Working Women

Iowa women have always worked, but in the early nineteenth century women's work was largely confined to the home and farm. The traditional role for a woman was that of a wife and mother. From dawn to dusk she cooked, cleaned, sewed and took care of children. To earn extra money she sold eggs, butter, baked goods and chickens. Yet, before 1860 census records did not list homemakers as "gainfully employed." Because these women did not earn wages, their efforts were not considered "work." 

Women As Cooks

Women made most of their meals from '' scratch." Preparing food took a long time. In the mid-1800s meals were cooked in an iron kettle over a log fire and baked in an outside oven made of bricks. Afterward the coals were removed and the heat that remained in the oven was used for baking pies, bread and cakes. Women roasted chickens, broiled squirrels and baked corn cakes over hot ashes.

Clothing Chores

Women also spent a great deal of time making clothing for their families. Ready-made clothing was scarce and expensive to buy. It took a great deal of material to make a dress in those days since the skirts were long and very full. Men's shirts had to be made also. Not all women had a sewing machine, so some sewed clothing by hand. 

Washing clothes was no easy task either. Without running water many women carried buckets of water from outdoor wells to their homes where they filled large tubs. Clothes were often boiled on the stove, rinsed in cold water, wrung out by hand or machine, and hung to dry. Women used heavy irons that were heated on stove tops. Soap was usually made every spring by the women. 

In between household chores it wasn't unusual for women to take care of the sick. There were few doctors in rural areas. Using herbs, home remedies and new patent medicines, women cared for their families the best they could. 

On the Farm

Farm women had additional chores. They planted and tended the garden, took care of chickens, picked and preserved fresh berries, canned grapes, made cheese, husked corn and cooked extra meals for threshers. To earn money some farm women churned and sold butter, trimmed hats and raised and sold poultry. Women used their extra income to buy schoolbooks for their children and machinery for the farm. They contributed to the purchase of additional land or a new farm.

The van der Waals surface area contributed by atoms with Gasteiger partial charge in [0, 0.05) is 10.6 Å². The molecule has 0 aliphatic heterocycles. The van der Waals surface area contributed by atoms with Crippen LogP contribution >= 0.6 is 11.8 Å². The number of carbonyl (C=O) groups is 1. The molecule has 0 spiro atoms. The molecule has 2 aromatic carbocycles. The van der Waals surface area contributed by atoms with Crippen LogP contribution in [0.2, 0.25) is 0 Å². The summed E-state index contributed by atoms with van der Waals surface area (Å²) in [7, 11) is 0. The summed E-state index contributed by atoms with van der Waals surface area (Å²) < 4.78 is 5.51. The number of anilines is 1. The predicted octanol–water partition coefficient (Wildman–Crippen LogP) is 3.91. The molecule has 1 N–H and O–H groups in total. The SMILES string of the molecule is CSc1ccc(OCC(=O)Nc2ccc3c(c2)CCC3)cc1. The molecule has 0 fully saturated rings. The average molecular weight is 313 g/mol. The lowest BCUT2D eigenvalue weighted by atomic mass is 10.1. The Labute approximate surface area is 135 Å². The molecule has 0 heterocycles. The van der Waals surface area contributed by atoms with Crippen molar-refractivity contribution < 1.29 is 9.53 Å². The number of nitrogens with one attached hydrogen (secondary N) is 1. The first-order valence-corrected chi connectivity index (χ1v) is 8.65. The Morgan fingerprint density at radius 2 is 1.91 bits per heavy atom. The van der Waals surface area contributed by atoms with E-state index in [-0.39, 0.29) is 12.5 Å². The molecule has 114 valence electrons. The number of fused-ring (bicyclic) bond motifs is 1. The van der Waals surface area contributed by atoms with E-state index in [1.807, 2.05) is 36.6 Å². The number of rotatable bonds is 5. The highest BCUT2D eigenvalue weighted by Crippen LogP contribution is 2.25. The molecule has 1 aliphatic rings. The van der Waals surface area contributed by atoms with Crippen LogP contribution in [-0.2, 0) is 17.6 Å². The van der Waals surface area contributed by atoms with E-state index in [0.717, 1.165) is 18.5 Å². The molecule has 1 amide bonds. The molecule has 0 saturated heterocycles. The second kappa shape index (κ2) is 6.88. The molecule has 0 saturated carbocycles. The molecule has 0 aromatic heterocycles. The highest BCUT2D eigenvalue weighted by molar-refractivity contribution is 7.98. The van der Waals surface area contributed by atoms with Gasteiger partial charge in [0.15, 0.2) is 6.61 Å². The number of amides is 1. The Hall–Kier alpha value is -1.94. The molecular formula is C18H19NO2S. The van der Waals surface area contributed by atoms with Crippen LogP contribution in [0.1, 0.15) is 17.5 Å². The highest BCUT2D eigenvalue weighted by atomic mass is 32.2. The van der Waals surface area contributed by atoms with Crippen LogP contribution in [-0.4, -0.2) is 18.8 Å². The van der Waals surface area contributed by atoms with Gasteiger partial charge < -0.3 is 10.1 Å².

Women worked in the fields and milked. They husked corn and dug potatoes. Some women managed farms themselves when their husbands died or were away from the farm for a long time. 

Civil War Brings Change

Ideas about women began to change after the Civil War. Once denied the same opportunities to attend schools as men, more and more Iowa women began attending schools and universities. 

New types of jobs opened up for women. Women who worked outside the home entered into domestic service, teaching and millinery work. By 1900 many women had left their farms and moved to the city to work in shops, offices and factories. Other women were entering professional fields where only men were employed. More Iowa women practiced law and medicine, served as county school superintendents and as bank presidents. 

The Bradley Bros. Cigar Factory in Dubuque employed women in 1906 to roll cigars. Workers were on the job more than 50 hours a week. The pay was about $3 for a week's work. Women were considered good employees by many factory owners because they were less likely than men to join unions. Women were paid less than men for factory work too. 

Women's Work

Because women took care of children in their role as mother, many people believed teaching seemed to fit into "womanly duties." As men left teaching for higher paying work in factories or farming, jobs opened up for women. And, as with most professions, women teachers were paid less than men teachers. By 1880 two-thirds of public school teachers were women. However, women teachers were required to quit their jobs if they got married. 

Women Wear Different Hats

Owning a millinery shop was one of the few socially accepted ways women could own businesses. Hats were an important accessory for a nineteenth-century woman's wardrobe. Women wore a hat or bonnet whenever they left the house. Some bought a new hat every season or for special occasions. While hats were available from general stores and mail-order catalogs, most women preferred buying individually designed hats at local millinery shops. 

A milliner had a wide variety of duties. She was a buyer, designer, stocker, salesclerk, advertising manager and accountant. Some milliners traveled to eastern cities to buy new hats. Besides hats, millinery shops sold ladies cuffs, collars, gloves, sewing supplies, fashion magazines, and the current dress patterns. The shops provided rural Iowa women with the current fashion styles of eastern cities. An 1873 newspaper advertisement for Pratt and Strub, an Iowa City millinery, read: "Nowhere else are the equals of our millinery offers to be found. We believe we are the only house where original New York Pattern Hats are to be found."

Today most women in Iowa don't make soap, bake over a log fire or quit their jobs when they get married. Women own businesses—not millinery shops anymore, but clothing stores, restaurants, book stores, law firms and trucking companies. They have more opportunities in a variety of professions. 


  • Deborah Gore, Ed., "Working Women,” The Goldfinch 8, no. 2 (November 1986): 4.
  • Deborah Gore, Ed., “Labor in Iowa,” The Goldfinch 10, no. 3 (February 1989): 3-5.